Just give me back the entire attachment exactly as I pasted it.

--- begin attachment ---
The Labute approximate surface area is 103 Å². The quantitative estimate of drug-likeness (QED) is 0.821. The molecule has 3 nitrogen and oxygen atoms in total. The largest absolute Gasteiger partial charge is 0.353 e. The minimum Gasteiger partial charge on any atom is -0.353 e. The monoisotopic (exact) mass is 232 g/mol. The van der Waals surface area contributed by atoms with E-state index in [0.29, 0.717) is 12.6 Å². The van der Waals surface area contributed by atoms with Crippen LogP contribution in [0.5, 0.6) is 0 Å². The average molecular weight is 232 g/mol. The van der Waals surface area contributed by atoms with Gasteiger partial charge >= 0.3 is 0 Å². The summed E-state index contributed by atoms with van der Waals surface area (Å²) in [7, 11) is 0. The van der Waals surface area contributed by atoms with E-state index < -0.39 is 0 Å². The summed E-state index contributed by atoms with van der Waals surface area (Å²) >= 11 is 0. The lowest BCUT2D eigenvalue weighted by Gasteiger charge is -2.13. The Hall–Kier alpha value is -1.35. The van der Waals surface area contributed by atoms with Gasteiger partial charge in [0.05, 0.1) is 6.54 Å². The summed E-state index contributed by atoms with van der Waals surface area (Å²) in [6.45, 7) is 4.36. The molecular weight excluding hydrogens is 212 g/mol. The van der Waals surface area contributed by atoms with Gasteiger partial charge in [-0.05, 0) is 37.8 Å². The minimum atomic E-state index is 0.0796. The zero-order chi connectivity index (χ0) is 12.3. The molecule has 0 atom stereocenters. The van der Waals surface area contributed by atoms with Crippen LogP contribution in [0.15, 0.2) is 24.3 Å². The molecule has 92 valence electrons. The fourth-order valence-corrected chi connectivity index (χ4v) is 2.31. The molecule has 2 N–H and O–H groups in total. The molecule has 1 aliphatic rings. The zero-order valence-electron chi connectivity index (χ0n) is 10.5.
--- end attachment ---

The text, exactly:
The Labute approximate surface area is 103 Å². The quantitative estimate of drug-likeness (QED) is 0.821. The molecule has 3 nitrogen and oxygen atoms in total. The largest absolute Gasteiger partial charge is 0.353 e. The minimum Gasteiger partial charge on any atom is -0.353 e. The monoisotopic (exact) mass is 232 g/mol. The van der Waals surface area contributed by atoms with E-state index in [0.29, 0.717) is 12.6 Å². The van der Waals surface area contributed by atoms with Crippen LogP contribution in [0.5, 0.6) is 0 Å². The average molecular weight is 232 g/mol. The van der Waals surface area contributed by atoms with Gasteiger partial charge >= 0.3 is 0 Å². The summed E-state index contributed by atoms with van der Waals surface area (Å²) in [7, 11) is 0. The van der Waals surface area contributed by atoms with E-state index < -0.39 is 0 Å². The summed E-state index contributed by atoms with van der Waals surface area (Å²) >= 11 is 0. The lowest BCUT2D eigenvalue weighted by Gasteiger charge is -2.13. The Hall–Kier alpha value is -1.35. The van der Waals surface area contributed by atoms with Gasteiger partial charge in [0.05, 0.1) is 6.54 Å². The summed E-state index contributed by atoms with van der Waals surface area (Å²) in [6.45, 7) is 4.36. The molecular weight excluding hydrogens is 212 g/mol. The van der Waals surface area contributed by atoms with Gasteiger partial charge in [-0.05, 0) is 37.8 Å². The minimum atomic E-state index is 0.0796. The zero-order chi connectivity index (χ0) is 12.3. The molecule has 0 atom stereocenters. The van der Waals surface area contributed by atoms with Crippen LogP contribution in [0.15, 0.2) is 24.3 Å². The molecule has 92 valence electrons. The fourth-order valence-corrected chi connectivity index (χ4v) is 2.31. The molecule has 2 N–H and O–H groups in total. The molecule has 1 aliphatic rings. The zero-order valence-electron chi connectivity index (χ0n) is 10.5.